I suspect the friction is largely cultural. Indians, like Arabs, regard Truth as a transient state defined by context. It can be whatever it needs to be at the time, and can change as circumstances change. So a commitment to have something done a certain way by a certain time really doesn’t mean anything since the method may change or the time frame may be unachievable. But rather than raise those issues, the Indian will politely nod and agree, then go out and do it his own way and in his own sweet time anyway.

Then he is genuinely hurt when you criticize him for failing to meet his obligations.

To be fair, I’ve also met some Indian techies who were sharp as razors. But the demand for offshore resources has far outstripped India’s ability to supply all but nominally qualified candidates.


38 posted on 08/10/2012 6:09:53 AM PDT by IronJack (=)
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To: wbill
7-8 years ago, they offshored and/or outsourced everything to "save money". This devastated their internal knowledge base, as 80+% of the 200 or so IT people quit. (I was ALSO one of them). The effort wound up being an unmitigated disaster, nearly all management from the CIO down was sacked.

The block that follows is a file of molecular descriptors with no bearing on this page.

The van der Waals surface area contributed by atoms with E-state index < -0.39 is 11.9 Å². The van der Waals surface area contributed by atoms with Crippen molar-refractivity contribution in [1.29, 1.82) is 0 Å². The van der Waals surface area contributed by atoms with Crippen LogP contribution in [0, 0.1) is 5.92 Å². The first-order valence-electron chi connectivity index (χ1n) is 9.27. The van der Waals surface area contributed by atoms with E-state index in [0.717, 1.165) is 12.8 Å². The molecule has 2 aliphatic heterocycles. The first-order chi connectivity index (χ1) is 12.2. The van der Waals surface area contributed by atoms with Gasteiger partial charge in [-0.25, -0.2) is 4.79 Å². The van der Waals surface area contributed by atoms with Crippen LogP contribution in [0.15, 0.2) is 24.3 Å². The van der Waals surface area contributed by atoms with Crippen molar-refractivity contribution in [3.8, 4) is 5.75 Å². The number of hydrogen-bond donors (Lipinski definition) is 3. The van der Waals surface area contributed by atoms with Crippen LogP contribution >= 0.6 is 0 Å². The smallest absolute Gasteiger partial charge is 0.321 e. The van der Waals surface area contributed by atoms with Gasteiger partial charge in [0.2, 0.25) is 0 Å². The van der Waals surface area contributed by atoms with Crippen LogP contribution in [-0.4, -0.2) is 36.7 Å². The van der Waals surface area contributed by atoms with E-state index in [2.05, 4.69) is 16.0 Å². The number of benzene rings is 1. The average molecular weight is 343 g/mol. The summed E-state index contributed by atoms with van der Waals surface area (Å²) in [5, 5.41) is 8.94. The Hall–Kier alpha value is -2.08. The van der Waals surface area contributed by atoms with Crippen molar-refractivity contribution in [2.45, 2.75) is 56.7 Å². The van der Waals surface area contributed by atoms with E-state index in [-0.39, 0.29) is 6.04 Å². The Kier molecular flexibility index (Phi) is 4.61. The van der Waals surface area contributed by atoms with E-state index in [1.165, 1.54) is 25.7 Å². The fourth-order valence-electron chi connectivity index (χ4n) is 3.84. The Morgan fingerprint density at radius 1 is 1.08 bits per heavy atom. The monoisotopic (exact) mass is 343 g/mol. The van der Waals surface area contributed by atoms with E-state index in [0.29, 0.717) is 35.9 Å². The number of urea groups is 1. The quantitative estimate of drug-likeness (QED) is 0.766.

The company learned that it took as much money and effort to have internal people micromanage the offshore workers, as it did to actually hire internal people who could do the work. They're now rebuilding, having sacked all of the contractors and/or offshore staff, and hiring people internally again. Actually bringing back a lot of those that were brought in 12-14 years ago. (I'm NOT one of them, I learned my lesson.)

I've seen this personally myself as well. Hiring offshore doesn't save any money except in PHB's vacant heads. Before I left the last company I was at, they layed off their entire internal Oracle DB team. One of the guys had been with the company for over 30 years. (This is for a company btw, that is essentially an analytics company. Knowledge is their primary product, all of which is contained in --- databases) They don't realize that you can't buy that kind of institutional knowledge.  Recently they've started to re-hire locally, but word is out, and they can't get quality folks.